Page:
Cytosolic and vacuolar pH values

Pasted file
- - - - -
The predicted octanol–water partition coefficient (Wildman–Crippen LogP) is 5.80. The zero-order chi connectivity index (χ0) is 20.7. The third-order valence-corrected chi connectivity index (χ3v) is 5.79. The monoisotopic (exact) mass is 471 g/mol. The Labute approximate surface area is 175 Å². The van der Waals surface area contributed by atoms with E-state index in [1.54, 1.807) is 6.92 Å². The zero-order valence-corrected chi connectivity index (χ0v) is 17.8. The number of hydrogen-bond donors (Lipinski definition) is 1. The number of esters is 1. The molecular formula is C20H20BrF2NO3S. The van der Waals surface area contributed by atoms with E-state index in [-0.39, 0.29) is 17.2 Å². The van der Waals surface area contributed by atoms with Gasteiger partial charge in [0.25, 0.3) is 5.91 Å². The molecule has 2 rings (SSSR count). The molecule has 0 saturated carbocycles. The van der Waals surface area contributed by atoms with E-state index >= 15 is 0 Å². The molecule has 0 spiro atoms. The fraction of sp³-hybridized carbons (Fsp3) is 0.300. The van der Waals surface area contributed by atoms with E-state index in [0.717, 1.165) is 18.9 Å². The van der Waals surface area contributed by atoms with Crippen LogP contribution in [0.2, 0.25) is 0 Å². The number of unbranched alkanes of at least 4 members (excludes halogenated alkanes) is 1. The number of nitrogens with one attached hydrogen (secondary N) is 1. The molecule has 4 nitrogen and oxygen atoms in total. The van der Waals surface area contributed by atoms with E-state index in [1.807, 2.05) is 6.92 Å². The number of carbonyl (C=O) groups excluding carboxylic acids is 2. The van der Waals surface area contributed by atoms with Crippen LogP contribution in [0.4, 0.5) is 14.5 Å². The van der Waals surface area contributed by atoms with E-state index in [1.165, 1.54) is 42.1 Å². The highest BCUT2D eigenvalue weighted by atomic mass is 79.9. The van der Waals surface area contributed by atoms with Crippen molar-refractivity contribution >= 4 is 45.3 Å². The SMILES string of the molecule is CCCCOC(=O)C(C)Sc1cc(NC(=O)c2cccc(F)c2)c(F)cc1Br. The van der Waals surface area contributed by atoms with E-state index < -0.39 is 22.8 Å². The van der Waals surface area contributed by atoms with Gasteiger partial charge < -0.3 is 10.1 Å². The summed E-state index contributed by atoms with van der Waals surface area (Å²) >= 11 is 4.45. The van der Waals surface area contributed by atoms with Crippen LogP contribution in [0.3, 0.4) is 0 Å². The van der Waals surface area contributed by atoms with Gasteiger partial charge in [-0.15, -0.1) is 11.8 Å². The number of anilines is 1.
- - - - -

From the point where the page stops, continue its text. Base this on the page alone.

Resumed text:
Cytosolic (pHc) and vacuolar (pHv) pH values were assessed by fluorescence microscopy using the pH-sensing fluorescent probes 5-(and 6-)carboxyfluorescein diacetate, succinimidyl-ester [5(6)-CFDA, SE] and 5-(and 6-)carboxy-2,7-dichlorofluorescein diacetate, succinimidyl-ester [5(6)-CDCFDA, SE], respectively. Both techniques make use of membrane-permeant fluorescent probes, that accumulate in the yeast cytosol or vacuole and that undergo pH-dependent changes, in both its absorption and its fluorescence emission spectra in a wide range of pH values (Roberts, 1991). This property has been exploited to successfully determine cytosolic and vacuolar pH in yeast cells (Roberts, 1991; Preston, 1997; Viegas, 1998; Vindelov & Arneborg, 2002; Fernandes, 2003) and also to screen for mutants defective in maintenance of a low vacuolar pH (Roberts, 1991; Preston, 1997). Briefly, to assess cytosolic pH, yeast cells were harvested by filtration, washed twice with CF buffer (50 mM glycine, 10 mM NaCl, 5 mM KCl and 1 mM MgCl2 in 40 mM Tris-100 mM MES, pH 4.0) and resuspended in 2 mL of CF buffer to an OD600 nm) of 10. The probe 5(6)-CFDA, SE was added to the cell suspension (final concentration of 40 μM) and the mixture was vortexed in one burst of 10 s and incubated for 20 min at 30 °C with orbital agitation (250 r.p.m.). After fluorescent labelling, cells were centrifuged at 5500 g for 5 min (at 4 °C), washed twice with CF buffer and finally resuspended in 2 mL of the same buffer. Cells were immediately examined with a Zeiss Axioplan microscope equipped with epifluorescence interference filters (Zeiss BP450-490 and Zeiss LP520). For pHv, the same protocol was used, with the exception that the harvested cells were resuspended in 2 mL of CF buffer supplemented with 2% glucose to assure proper vacuolar staining by the 5(6)-CDCFDA, SE probe (Preston, 1997; Viegas, 1998; Vindelov & Arneborg, 2002) (final concentration of 45 μM). In both cases, fluorescent emission was collected with a cooled CCD camera (Cool SNAPFX, Roper Scientific Photometrics). Bright-field images for pHc determination were obtained concurrently and recorded at 1-min intervals, each experiment being completed within 15 min. The images were analyzed using metamorph 3.5, and fluorescence images were background corrected using dark-current images. In each experiment, at least 500 individual cells were examined and the value of fluorescence intensity emitted by each cell was obtained pixel –by pixel in the region of interest to estimate pHc or pHv. The conversion of fluorescence intensity signals of 5(6)-CFDA, SE into pHc values was performed based on an in vivo calibration curve using cell suspensions grown in the absence of acid. Cells were loaded with the fluorescent probe as described above and incubated for 30 min with 0.5 mM carbonyl cyanide m-chlorophenylhydrazone to dissipate the plasma membrane pH gradient. Then, the external pH was adjusted (in the range 3.0–7.0) by the addition of HCl or NaOH. The average pHc values presented are means of, at least, three independent experiments. Fluorescence values registered in the vacuole were not converted into values of vacuolar pH.